Everything in The Last of Us 2 takes work. Every weapon reload, killing blow, and crafted item takes time and button presses. At times the game is painfully slow; even in the most action-packed sections you put in effort to move things forward. You’re paid for this work in a grim story and explicit violence. It can be exciting and beautiful, but mostly I just felt like shit.
This piece originally appeared 6/12/20. We’ve bumped it today for the game’s US release.
The Last of Us 2, out June 19 for PlayStation 4, is a sequel to Naughty Dog’s dark 2013 sort-of-zombie adventure The Last of Us. It’s a third-person game where your character is trying to exact revenge, but infected ex-humans and warring militias keep getting in the way. You can deal with these obstacles by sneaking past them, but more likely than not you’ll end up fighting them with limited ammo, improvised weapons like trip mines and pipe bombs, and a thrown brick or two. Its main setting of a post-apocalyptic Seattle is huge and challenging to navigate—when you aren’t fighting, you’re pushing debris out of the way, squeezing through gaps, and crawling under rubble. This gives the game a sense of effort and scale that make traversing a few city blocks feel like a huge adventure, but it’s also exhausting.
As suggested by interviews with its creators and its own marketing, The Last of Us 2 is meant to feel very, very bad. Director Neil Druckmann has touted the game, as he described in one video, as “a commentary about the cycle of violence” and a game that asks “philosophical questions” about revenge and consequences. Pre-release marketing made it clear the game would be a divisively violent, difficult experience. Going in, I wasn’t sure I wanted a game that asked me questions about the consequences of my actions, since I live in the world we all find ourselves in now, where I’m hyper-aware of the fact that a careless cough in the grocery store could kill someone I’ve never met. I knew it would be hard to play, especially now. I knew I probably wouldn’t enjoy it in any traditional sense.
My playthrough of The Last of Us 2 felt terrible to experience. Over the course of my 27 hours with the game, it grew to the point of feeling nearly unbearable. This wasn’t because it asked me hard questions about my own capacity for harm or revenge, or pulled some Spec Ops: The Line-style moralizing about video game violence. Despite Druckmann’s promised “philosophical questions,” I never felt like the game asked me anything. Instead, it told me “brutality,” repeatedly and louder, until by the end I couldn’t hear what it was trying to say at all. Characters make hideous, irredeemable choices, over and over. Everybody suffers, physically and emotionally, in graphic detail. This is all intended to prove a point, but the only point I got from the game was simply to be required to stare at violence, and play through violence, and then do that again, and more, and again, and more.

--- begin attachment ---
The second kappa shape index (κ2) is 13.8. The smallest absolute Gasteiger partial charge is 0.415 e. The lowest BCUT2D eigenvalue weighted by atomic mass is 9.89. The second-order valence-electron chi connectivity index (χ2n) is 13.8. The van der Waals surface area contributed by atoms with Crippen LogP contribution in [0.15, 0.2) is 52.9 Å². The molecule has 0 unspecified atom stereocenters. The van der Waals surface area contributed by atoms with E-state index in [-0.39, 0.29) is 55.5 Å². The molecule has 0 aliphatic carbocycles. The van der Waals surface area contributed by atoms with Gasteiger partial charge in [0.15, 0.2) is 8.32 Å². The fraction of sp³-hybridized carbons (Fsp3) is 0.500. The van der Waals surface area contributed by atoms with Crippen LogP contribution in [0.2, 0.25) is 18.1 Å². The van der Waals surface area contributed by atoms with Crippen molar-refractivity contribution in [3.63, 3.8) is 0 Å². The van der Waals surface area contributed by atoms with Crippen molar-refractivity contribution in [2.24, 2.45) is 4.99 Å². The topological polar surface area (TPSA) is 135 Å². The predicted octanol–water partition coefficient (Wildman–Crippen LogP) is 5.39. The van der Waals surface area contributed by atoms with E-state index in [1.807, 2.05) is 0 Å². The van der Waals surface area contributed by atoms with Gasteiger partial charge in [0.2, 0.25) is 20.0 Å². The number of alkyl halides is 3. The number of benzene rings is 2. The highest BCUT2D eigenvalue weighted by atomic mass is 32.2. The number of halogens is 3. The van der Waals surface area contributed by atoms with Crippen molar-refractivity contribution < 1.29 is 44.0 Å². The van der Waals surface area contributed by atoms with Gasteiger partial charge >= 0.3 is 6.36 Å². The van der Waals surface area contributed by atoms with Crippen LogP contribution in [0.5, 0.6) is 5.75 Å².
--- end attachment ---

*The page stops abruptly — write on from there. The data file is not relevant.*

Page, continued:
A lot of this violence is just run-of-the-mill games violence, the kind I honestly don’t spend a lot of my time worrying about. The game’s world has been overtaken by a fungal infection that’s turned most of the population into zombies called Infected. They’re half-monster and half-plant, and they come in varieties that require different strategies. They’re terrifying and beautiful, and you respond to that beauty by knifing them in showers of blood and listening to them writhe and scream when you light them on fire with explosives. You also kill a lot of human enemies, whom the developers have given names and friends, and whose beliefs have led them to join one of two factions: the militant Washington Liberation Front or the religious Seraphites. Despite the factions’ ideological differences, they all die the same when you shotgun them in the face or nail them with an arrow. They cry in fear or call for the friends you’ve either killed or are about to. One faction has scent-tracking dogs—who you’ll also kill—who whine over their dead masters.
You’re supposed to feel bad about this—in his preview of a section of the game, Kotaku’s reporter Nathan quoted narrative lead Halley Gross (known for her work on HBO’s Westworld) as saying of combat, “So much of what we’re trying to do is create empathy for the other. We make this enemy, and then how do we make you feel for them?” But the game’s story has so much more violence, so much more suffering that plays out over multi-stage quests and long cutscenes and effortful quicktime events, that I lost the ability to care about these everyday acts of carnage or whether I could have avoided them. There was only one combat moment in which I actually felt a moral qualm about killing enemies. I tried to avoid it, but as soon as my stealth attempt failed, I just shot my way through the survivors. This is perhaps a commentary—that it’s easier to inflict harm to get what you want than not—but by that point the game’s violence had worn me down so much that even these characters with names and friends and pets were just more virtual bodies on the pile.
If you’ve read this far into the review looking for more details about just what this game is about, there’s a catch. Even though many of the game’s plot details were unexpectedly leaked via a hack in late April, a condition of us being able to review the game a week early with a Sony-provided copy is that we can’t spoil certain things. There’s plenty in the game I wouldn’t have spoiled anyway, since it’s full of events that are meant to surprise. And I can say that, having dug into those leaks, there was plenty in the game that surprised and shocked me. But key parts of the game’s story are off-limits here—not just how the game ends, for example, but also how it begins—as are large portions vital to explaining why I felt how I did about it. People who’ve seen the leaks may know some of this—though not all—but for the purposes of this review, there’s a whole lot to talk around.